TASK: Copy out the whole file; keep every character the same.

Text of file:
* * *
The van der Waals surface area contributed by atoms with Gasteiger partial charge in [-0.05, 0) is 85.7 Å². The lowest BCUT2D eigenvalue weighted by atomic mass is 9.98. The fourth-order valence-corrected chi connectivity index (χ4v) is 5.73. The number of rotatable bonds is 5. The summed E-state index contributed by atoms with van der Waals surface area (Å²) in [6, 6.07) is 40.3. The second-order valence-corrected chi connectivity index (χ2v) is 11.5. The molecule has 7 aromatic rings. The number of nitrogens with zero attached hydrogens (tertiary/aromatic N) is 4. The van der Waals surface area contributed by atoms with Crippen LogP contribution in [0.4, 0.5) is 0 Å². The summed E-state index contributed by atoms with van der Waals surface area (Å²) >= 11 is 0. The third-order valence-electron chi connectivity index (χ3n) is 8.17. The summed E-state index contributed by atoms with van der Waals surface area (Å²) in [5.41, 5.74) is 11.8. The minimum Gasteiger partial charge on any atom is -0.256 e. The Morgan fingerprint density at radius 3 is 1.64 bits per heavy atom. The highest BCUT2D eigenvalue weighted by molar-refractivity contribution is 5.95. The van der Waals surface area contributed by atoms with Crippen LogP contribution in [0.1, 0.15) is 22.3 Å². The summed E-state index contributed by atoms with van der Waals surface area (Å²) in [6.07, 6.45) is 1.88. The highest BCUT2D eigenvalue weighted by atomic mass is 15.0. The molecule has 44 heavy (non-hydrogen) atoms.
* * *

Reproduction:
The van der Waals surface area contributed by atoms with Gasteiger partial charge in [-0.05, 0) is 85.7 Å². The lowest BCUT2D eigenvalue weighted by atomic mass is 9.98. The fourth-order valence-corrected chi connectivity index (χ4v) is 5.73. The number of rotatable bonds is 5. The summed E-state index contributed by atoms with van der Waals surface area (Å²) in [6, 6.07) is 40.3. The second-order valence-corrected chi connectivity index (χ2v) is 11.5. The molecule has 7 aromatic rings. The number of nitrogens with zero attached hydrogens (tertiary/aromatic N) is 4. The van der Waals surface area contributed by atoms with Crippen LogP contribution in [0.4, 0.5) is 0 Å². The summed E-state index contributed by atoms with van der Waals surface area (Å²) >= 11 is 0. The third-order valence-electron chi connectivity index (χ3n) is 8.17. The summed E-state index contributed by atoms with van der Waals surface area (Å²) in [5.41, 5.74) is 11.8. The minimum Gasteiger partial charge on any atom is -0.256 e. The Morgan fingerprint density at radius 3 is 1.64 bits per heavy atom. The highest BCUT2D eigenvalue weighted by molar-refractivity contribution is 5.95. The van der Waals surface area contributed by atoms with Crippen LogP contribution in [0.1, 0.15) is 22.3 Å². The summed E-state index contributed by atoms with van der Waals surface area (Å²) in [6.07, 6.45) is 1.88. The highest BCUT2D eigenvalue weighted by atomic mass is 15.0. The molecule has 44 heavy (non-hydrogen) atoms.